- NAME: Max Born
- OCCUPATION: Educator, Physicist
- BIRTH DATE: December 11, 1882
- DEATH DATE: January 05, 1970
- Did You Know?: Personally and professionally, Max Born had a long-running argument with Albert Einstein on whether or not "God" plays dice.
- Did You Know?: Max Born is the maternal grandfather of actress/singer Olivia Newton-John.
- EDUCATION: University of Wroclaw, University of Heidelberg, University of Zurich, University of Göttingen
- PLACE OF BIRTH: Breslau (now Wroc?aw, Poland), Germany
- PLACE OF DEATH: Göttingen, Germany
Best Known For
German-born physicist Max Born, noted for his mathematical analysis of how subatomic particles behave, shared the Nobel Prize for Physics in 1954.
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Max Born was born in Breslau, Germany, on December 11, 1882, into a family of upper-class Jewish academics. He pursued his interest in science and mathematics at leading universities in Germany, England and Scotland, coming up with proofs and theories in relation to the First Law of Thermodynamics and quantum mechanics. He was forced to serve in the German army in World War I and was expelled from Germany in 1933. After WWII,
"We have sought for firm ground and found none. The deeper we penetrate, the more restless becomes the universe; all is rushing about and vibrating in a wild dance."
"The belief that there is only one truth and that oneself is in possession of it seems to me the root of all the evil that is in the world."
"But in practical affairs, particularly in politics, men are needed who combine human experience and interest in human relations with a knowledge of science and technology."
he was opposed to nuclear weapons and espoused his belief in an indeterminate universe. Born shared the Nobel Prize for Physics with Walter Bothe in 1954. He died on January 5, 1970, in Göttingen, Germany.
Max Born was born on December 11, 1882, in Breslau, Germany (now Wroc?aw, Poland) to an upper-middle-class family of Jewish descent. His father, Gustav Born, was a professor of anatomy and embryology at the local university, and his mother, Margarete, who died when Max was just four years old, came from a family of local industrialists. He had a younger sister, Käthe, and a half-brother Wolfgang (from his father's second marriage), who later became a professor of art history at the City University of New York.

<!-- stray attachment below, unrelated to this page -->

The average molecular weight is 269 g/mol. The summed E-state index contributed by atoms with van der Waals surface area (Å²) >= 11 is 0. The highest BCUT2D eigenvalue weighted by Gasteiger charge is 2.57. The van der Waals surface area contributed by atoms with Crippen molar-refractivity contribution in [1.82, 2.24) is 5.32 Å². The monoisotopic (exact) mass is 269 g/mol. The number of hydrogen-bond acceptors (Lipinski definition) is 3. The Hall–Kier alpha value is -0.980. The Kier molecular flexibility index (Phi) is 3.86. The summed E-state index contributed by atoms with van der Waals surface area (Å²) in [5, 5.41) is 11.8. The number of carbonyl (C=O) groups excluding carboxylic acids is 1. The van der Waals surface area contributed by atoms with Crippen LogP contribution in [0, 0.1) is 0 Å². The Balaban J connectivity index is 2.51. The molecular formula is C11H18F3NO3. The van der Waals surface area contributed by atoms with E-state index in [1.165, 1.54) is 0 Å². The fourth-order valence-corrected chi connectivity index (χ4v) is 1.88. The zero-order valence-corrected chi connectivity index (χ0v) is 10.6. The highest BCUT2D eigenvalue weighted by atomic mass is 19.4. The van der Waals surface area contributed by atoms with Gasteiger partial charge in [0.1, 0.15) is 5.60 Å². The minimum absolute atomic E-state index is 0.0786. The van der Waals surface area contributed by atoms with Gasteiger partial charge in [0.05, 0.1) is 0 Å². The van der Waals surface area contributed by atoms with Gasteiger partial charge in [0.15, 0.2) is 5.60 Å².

A frail child, Born eventually attended the renowned König-Wilhelm Gymnasium after home tutelage, moving on to and through several universities—the University of Breslau, Heidelberg University and Zurich University—spending only a year at each. He settled down to get his Ph.D. and Habilitation—the highest academic credit a scholar can achieve—at the University of Göttingen, where he wrote his dissertation on the stability of elastic wires and tapes, earning the Prize of the Philosophical Faculty.
Through his peripatetic education, Born had picked up an interest inmatrix calculus,higher analysis, astronomy and physics. He continued his studies under a Nobel Prize-winning physicist at Cambridge and returned to his hometown university to work on the theory of relativity, collaborating with and then taking over for a renowned professor there, which led to his first brush with Albert Einstein (who would become a friend).
In 1915 Born moved to Berlin to work with Max Planck at the university there but was drafted in the German army after the outbreak of World War I. During the war, he was able to continue his scientific pursuits, working on the theory of sound ranging and publishing his first book, Dynamics of Crystal Lattices. After the war, he resumed his work in a professorship in Frankfurt, where he worked in a lab with the future Nobel Prize winner Otto Stern on the latter's early molecular experiments.
During a period of extended stability, 12 years as professor of theoretical physics at Göttingen, Born did his most important work on quantum mechanics. James Franck was also there as professor of experimental physics, and together they made the university a hotspot for atomic and molecular phenomena, with soon-to-be-well-known physicists such as Werner Heisenberg, Enrico Fermi, J. Robert Oppenheimer and Maria Goeppert-Mayer all flocking to the institution.
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